It is worth emphasizing the importance of Roberto DaMatta's work in opening up new fields and crossing boundaries. With a Ph.D. from Harvard and training in ethnology, he quickly showed how the anthropological tradition could be productive by applying himself to a wide variety of research themes, especially those of contemporary Brazilian society. His research and texts on rituals were particularly important, the main contribution being the book Carnavais, malandros e heróis (1978). Many students worked under his supervision and his courses in Anthropological Theory were of huge importance for various generations. I was never a student of his, but we were colleagues and office neighbours. Not always in agreement, we had plenty of opportunity to talk and swap ideas on all kinds of topics, enjoying an intellectual dialogue seldom found today. It is interesting to think that we actually had time to talk, which is something nearly impossible today due to the requirements and demands to present reports and projects and pressures imposed by computerized bureaucracy, which leaves little space outside of official meetings with their regulations and limitations, along with the plethora of forms and deadlines that now govern university life. As well as the other colleagues whose work played a highly significant role in the early development of PPGAS, it is worth highlighting the emergence of new generations with their own preoccupations and original projects. I am talking about people who today are between 50 and 60 years old. In this process, new lines of research were developed and themes emerged that had previously been unknown or seldom explored. These growth areas have included religion, politics, economics, gender, sexuality, ethnic identities, health and so on.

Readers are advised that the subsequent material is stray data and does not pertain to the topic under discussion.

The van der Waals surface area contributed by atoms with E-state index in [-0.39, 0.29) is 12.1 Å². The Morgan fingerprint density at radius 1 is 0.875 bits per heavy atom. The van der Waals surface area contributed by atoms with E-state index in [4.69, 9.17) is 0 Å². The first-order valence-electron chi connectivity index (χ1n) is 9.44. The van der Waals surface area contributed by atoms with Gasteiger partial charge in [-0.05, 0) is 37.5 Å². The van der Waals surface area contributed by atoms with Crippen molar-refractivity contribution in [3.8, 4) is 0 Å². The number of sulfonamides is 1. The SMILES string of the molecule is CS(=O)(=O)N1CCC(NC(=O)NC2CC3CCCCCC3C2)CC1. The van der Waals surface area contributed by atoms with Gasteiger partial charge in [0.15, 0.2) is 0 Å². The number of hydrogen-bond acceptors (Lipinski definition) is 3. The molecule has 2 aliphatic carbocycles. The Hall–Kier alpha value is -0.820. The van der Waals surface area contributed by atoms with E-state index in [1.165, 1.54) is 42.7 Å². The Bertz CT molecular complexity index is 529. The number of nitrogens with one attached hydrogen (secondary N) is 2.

One of the points that probably deserves a little more emphasis here is my relation to the so-called Chicago School, deepened by my increased contact with Howard S. Becker from 1976 onwards after I obtained my doctorate. It is significant that I have been very closely identified with the school and, in other contexts, with the interactionism that for some people represents its most theoretical dimension. There is no harm in pointing out, as have authors like Becker, that there was not really any single doctrine or theoretical unity common to the professionals associated with the Department from the end of the 19th century to the mid-20th century, first the Department of Sociology and Anthropology and, after 1920 when the disciplines were separated into separate departments. It should be stressed that pioneering authors like W. Thomas and R. Park covered various areas of research and analysis, making the task of identifying them under a single label well-nigh impossible. The same can be said of a number of their students, as well as scholars from other generations.